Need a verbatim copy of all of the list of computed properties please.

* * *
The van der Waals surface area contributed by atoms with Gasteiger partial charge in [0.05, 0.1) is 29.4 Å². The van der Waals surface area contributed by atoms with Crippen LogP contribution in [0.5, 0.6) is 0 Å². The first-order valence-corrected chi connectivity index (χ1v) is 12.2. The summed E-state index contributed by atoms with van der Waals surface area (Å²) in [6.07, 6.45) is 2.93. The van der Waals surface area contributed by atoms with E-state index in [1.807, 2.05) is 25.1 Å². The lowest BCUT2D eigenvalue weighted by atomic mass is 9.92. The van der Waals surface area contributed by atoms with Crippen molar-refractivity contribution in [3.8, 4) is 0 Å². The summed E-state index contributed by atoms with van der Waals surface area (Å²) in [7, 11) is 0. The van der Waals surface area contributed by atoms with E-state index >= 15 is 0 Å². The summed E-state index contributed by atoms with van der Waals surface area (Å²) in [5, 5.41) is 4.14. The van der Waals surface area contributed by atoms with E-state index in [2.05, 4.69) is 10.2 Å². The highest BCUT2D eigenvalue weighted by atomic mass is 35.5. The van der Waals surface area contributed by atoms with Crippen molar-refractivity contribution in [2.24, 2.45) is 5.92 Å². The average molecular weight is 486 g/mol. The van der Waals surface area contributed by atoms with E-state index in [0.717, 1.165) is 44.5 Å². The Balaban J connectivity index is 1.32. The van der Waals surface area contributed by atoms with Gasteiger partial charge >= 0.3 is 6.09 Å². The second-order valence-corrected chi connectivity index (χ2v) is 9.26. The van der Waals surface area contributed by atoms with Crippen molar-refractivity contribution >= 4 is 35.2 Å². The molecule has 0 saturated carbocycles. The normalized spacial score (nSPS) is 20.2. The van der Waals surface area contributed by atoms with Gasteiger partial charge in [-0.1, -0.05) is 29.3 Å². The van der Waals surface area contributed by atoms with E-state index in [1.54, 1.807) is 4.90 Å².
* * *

The van der Waals surface area contributed by atoms with Gasteiger partial charge in [0.05, 0.1) is 29.4 Å². The van der Waals surface area contributed by atoms with Crippen LogP contribution in [0.5, 0.6) is 0 Å². The first-order valence-corrected chi connectivity index (χ1v) is 12.2. The summed E-state index contributed by atoms with van der Waals surface area (Å²) in [6.07, 6.45) is 2.93. The van der Waals surface area contributed by atoms with E-state index in [1.807, 2.05) is 25.1 Å². The lowest BCUT2D eigenvalue weighted by atomic mass is 9.92. The van der Waals surface area contributed by atoms with Crippen molar-refractivity contribution in [3.8, 4) is 0 Å². The summed E-state index contributed by atoms with van der Waals surface area (Å²) in [7, 11) is 0. The van der Waals surface area contributed by atoms with E-state index >= 15 is 0 Å². The summed E-state index contributed by atoms with van der Waals surface area (Å²) in [5, 5.41) is 4.14. The van der Waals surface area contributed by atoms with E-state index in [2.05, 4.69) is 10.2 Å². The highest BCUT2D eigenvalue weighted by atomic mass is 35.5. The van der Waals surface area contributed by atoms with Crippen molar-refractivity contribution in [2.24, 2.45) is 5.92 Å². The average molecular weight is 486 g/mol. The van der Waals surface area contributed by atoms with E-state index in [0.717, 1.165) is 44.5 Å². The Balaban J connectivity index is 1.32. The van der Waals surface area contributed by atoms with Gasteiger partial charge >= 0.3 is 6.09 Å². The second-order valence-corrected chi connectivity index (χ2v) is 9.26. The van der Waals surface area contributed by atoms with Crippen molar-refractivity contribution >= 4 is 35.2 Å². The molecule has 0 saturated carbocycles. The normalized spacial score (nSPS) is 20.2. The van der Waals surface area contributed by atoms with Gasteiger partial charge in [-0.1, -0.05) is 29.3 Å². The van der Waals surface area contributed by atoms with E-state index in [1.54, 1.807) is 4.90 Å².